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Hybrid heroes and graphic posthumanity: Comics as a media technology for critical posthumanism

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Critical posthumanism analyses tensions within traditional accounts of human ontology and epistemology. The modes by which we recognize humanity are often founded on hierarchical binaries of self and other. These binaries concomitantly inflect disciplinary boundaries of humanities scholarship. While recent advances in biotechnology have destabilized the boundaries of the human subject, the humanities appear ossified in their categories of human forms. How can work in the humanities reflect ‘the crisis in humanism’, while offering different optics for engaging the posthuman world? Comics provide an ideal media technology for posthuman knowledge production. The knowledge that each panel of a comic produces is contingent upon non-linear navigation between text and image and panel presentation. Panels and gutters operate as an assemblage, in networks of patterns, resonances and repetitions. Jeff Lemire’s Sweet Tooth (2009–present) mobilizes hybrid modes of knowledge production around an additional hybridity: the hybrid human/non-human protagonist. In compelling the reader to identify with an inhuman subject, this work exploits the dynamic tension of the form and renders tensions within humanity itself graphically explicit.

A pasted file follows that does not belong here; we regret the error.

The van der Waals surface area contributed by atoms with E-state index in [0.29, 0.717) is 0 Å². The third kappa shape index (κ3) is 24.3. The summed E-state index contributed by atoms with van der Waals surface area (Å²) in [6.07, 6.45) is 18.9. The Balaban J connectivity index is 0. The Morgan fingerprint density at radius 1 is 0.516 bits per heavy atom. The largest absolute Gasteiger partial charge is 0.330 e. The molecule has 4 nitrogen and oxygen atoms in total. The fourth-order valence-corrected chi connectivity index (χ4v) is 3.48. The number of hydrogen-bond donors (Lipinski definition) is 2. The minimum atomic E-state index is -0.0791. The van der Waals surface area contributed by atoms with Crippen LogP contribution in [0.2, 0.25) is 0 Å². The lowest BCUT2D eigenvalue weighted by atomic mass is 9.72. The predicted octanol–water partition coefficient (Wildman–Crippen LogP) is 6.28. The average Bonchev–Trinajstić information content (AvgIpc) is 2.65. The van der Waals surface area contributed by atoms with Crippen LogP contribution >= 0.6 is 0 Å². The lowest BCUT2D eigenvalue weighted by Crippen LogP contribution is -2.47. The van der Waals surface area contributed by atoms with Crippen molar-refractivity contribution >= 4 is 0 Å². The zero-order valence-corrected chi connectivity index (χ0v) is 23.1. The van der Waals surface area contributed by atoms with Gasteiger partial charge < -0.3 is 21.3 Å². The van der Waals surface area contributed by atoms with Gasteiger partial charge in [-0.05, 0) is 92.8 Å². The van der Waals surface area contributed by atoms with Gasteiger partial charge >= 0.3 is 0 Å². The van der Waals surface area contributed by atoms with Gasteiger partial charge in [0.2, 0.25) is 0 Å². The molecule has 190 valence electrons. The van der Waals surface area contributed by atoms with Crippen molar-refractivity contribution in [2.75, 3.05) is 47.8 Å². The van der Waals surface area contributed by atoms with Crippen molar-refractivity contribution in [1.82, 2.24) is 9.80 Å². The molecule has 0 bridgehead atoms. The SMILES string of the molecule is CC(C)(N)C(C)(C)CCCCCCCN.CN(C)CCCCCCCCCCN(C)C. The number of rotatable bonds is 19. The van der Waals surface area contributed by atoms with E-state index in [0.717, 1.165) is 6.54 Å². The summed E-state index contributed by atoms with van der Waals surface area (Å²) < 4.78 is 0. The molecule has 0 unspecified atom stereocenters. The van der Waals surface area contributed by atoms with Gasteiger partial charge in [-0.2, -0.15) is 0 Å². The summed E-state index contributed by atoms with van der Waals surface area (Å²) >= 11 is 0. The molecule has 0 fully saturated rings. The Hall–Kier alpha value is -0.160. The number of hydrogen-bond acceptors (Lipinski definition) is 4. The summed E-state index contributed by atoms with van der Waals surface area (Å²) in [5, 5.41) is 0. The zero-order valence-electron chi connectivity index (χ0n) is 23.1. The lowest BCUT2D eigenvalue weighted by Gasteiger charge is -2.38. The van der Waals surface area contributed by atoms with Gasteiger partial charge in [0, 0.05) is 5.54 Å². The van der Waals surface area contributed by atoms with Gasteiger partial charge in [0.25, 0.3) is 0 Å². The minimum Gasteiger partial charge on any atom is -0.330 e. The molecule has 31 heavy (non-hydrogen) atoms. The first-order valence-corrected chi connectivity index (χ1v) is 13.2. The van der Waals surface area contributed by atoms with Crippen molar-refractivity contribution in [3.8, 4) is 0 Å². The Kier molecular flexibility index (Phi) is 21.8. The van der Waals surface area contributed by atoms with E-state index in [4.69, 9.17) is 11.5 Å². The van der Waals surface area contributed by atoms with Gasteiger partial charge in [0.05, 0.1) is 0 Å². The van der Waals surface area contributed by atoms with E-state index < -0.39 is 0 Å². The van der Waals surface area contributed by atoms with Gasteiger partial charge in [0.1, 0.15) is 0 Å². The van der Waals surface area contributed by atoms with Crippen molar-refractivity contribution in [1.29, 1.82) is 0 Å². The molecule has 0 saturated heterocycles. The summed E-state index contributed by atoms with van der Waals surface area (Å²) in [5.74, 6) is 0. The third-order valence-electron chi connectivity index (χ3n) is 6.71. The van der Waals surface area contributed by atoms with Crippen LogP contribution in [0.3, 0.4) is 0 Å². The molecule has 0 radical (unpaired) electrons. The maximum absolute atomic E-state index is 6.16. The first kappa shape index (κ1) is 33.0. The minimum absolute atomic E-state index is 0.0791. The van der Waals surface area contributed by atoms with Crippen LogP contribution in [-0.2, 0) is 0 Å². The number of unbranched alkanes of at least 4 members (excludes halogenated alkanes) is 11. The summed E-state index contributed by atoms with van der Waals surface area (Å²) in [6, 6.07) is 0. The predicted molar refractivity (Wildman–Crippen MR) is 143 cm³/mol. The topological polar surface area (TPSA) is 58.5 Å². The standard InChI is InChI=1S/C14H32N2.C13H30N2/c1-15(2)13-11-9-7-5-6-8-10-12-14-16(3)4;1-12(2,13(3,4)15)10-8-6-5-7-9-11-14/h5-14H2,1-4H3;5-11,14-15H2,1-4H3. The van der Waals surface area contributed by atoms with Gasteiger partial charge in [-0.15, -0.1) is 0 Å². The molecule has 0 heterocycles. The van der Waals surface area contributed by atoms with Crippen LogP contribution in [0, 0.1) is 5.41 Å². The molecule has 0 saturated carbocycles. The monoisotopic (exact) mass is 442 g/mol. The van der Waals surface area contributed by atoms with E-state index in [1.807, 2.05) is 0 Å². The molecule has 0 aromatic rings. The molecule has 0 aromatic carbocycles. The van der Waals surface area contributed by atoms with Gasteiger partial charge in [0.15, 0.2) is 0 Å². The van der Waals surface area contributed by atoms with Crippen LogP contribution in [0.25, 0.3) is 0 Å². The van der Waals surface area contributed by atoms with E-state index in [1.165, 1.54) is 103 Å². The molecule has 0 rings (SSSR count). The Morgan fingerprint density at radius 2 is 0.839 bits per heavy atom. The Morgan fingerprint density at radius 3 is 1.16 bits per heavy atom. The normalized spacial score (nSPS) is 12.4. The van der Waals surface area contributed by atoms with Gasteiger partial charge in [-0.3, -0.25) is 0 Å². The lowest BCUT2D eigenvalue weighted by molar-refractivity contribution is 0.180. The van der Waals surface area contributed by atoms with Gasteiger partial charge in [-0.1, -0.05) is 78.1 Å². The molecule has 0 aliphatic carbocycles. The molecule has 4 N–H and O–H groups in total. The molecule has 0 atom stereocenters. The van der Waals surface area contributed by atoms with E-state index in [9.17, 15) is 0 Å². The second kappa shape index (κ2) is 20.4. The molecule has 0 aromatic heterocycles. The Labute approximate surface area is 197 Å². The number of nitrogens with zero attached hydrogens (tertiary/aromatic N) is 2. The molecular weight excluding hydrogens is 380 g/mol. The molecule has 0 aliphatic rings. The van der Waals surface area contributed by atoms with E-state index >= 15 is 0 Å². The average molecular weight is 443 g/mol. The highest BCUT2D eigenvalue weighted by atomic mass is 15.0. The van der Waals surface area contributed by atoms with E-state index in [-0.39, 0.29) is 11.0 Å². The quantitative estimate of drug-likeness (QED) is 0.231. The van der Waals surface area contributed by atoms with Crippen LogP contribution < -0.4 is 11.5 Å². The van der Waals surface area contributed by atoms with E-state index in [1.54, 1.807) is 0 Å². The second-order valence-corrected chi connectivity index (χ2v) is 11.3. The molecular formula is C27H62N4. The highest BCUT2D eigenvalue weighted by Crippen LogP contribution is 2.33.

Keywords: Jeff Lemire; Sweet Tooth; comics; cyborg; hybridity; posthuman

Document Type: Research Article

Affiliations: University of California

Publication date: December 1, 2012

More about this publication?
  • Studies in Comics aims to describe the nature of comics, to identify the medium as a distinct art form, and to address the medium's formal properties. The emerging field of comics studies is a model for interdisciplinary research and in this spirit this journal welcomes all approaches. This journal is international in scope and provides an inclusive space in which researchers from all backgrounds can present new thinking on comics to a global audience. The journal will promote the close analysis of the comics page/text using a variety of methodologies. Its specific goal, however, is to expand the relationship between comics and theory and to articulate a "theory of comics". The journal also includes reviews of new comics, criticism, and exhibitions, and a dedicated online space for cutting-edge and emergent creative work.

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